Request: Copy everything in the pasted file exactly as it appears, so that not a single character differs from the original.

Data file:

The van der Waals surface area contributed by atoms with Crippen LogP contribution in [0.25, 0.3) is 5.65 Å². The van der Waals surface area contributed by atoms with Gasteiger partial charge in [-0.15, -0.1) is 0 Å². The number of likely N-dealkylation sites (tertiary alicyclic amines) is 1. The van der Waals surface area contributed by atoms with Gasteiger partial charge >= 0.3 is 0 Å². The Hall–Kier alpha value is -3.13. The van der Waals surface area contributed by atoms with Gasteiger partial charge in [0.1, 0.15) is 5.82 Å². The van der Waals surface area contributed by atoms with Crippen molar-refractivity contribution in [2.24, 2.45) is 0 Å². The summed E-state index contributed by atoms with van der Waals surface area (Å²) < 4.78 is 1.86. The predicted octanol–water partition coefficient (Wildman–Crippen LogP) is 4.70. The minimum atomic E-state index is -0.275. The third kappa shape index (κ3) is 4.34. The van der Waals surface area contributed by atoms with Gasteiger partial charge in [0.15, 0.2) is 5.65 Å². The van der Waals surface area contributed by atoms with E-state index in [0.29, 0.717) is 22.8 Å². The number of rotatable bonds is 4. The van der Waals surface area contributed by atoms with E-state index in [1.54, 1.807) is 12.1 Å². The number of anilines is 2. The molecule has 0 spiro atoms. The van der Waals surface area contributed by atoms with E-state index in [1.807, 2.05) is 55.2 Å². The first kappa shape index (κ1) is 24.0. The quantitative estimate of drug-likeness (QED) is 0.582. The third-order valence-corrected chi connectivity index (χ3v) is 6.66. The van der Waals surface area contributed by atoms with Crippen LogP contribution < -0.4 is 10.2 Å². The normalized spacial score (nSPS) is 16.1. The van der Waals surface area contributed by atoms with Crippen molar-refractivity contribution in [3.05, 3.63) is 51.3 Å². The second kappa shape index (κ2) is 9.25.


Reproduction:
The van der Waals surface area contributed by atoms with Crippen LogP contribution in [0.25, 0.3) is 5.65 Å². The van der Waals surface area contributed by atoms with Gasteiger partial charge in [-0.15, -0.1) is 0 Å². The number of likely N-dealkylation sites (tertiary alicyclic amines) is 1. The van der Waals surface area contributed by atoms with Gasteiger partial charge >= 0.3 is 0 Å². The Hall–Kier alpha value is -3.13. The van der Waals surface area contributed by atoms with Gasteiger partial charge in [0.1, 0.15) is 5.82 Å². The van der Waals surface area contributed by atoms with Crippen molar-refractivity contribution in [2.24, 2.45) is 0 Å². The summed E-state index contributed by atoms with van der Waals surface area (Å²) < 4.78 is 1.86. The predicted octanol–water partition coefficient (Wildman–Crippen LogP) is 4.70. The minimum atomic E-state index is -0.275. The third kappa shape index (κ3) is 4.34. The van der Waals surface area contributed by atoms with Gasteiger partial charge in [0.15, 0.2) is 5.65 Å². The van der Waals surface area contributed by atoms with E-state index in [0.29, 0.717) is 22.8 Å². The number of rotatable bonds is 4. The van der Waals surface area contributed by atoms with E-state index in [1.54, 1.807) is 12.1 Å². The number of anilines is 2. The molecule has 0 spiro atoms. The van der Waals surface area contributed by atoms with E-state index in [1.807, 2.05) is 55.2 Å². The first kappa shape index (κ1) is 24.0. The quantitative estimate of drug-likeness (QED) is 0.582. The third-order valence-corrected chi connectivity index (χ3v) is 6.66. The van der Waals surface area contributed by atoms with Crippen LogP contribution < -0.4 is 10.2 Å². The normalized spacial score (nSPS) is 16.1. The van der Waals surface area contributed by atoms with Crippen molar-refractivity contribution in [3.05, 3.63) is 51.3 Å². The second kappa shape index (κ2) is 9.25.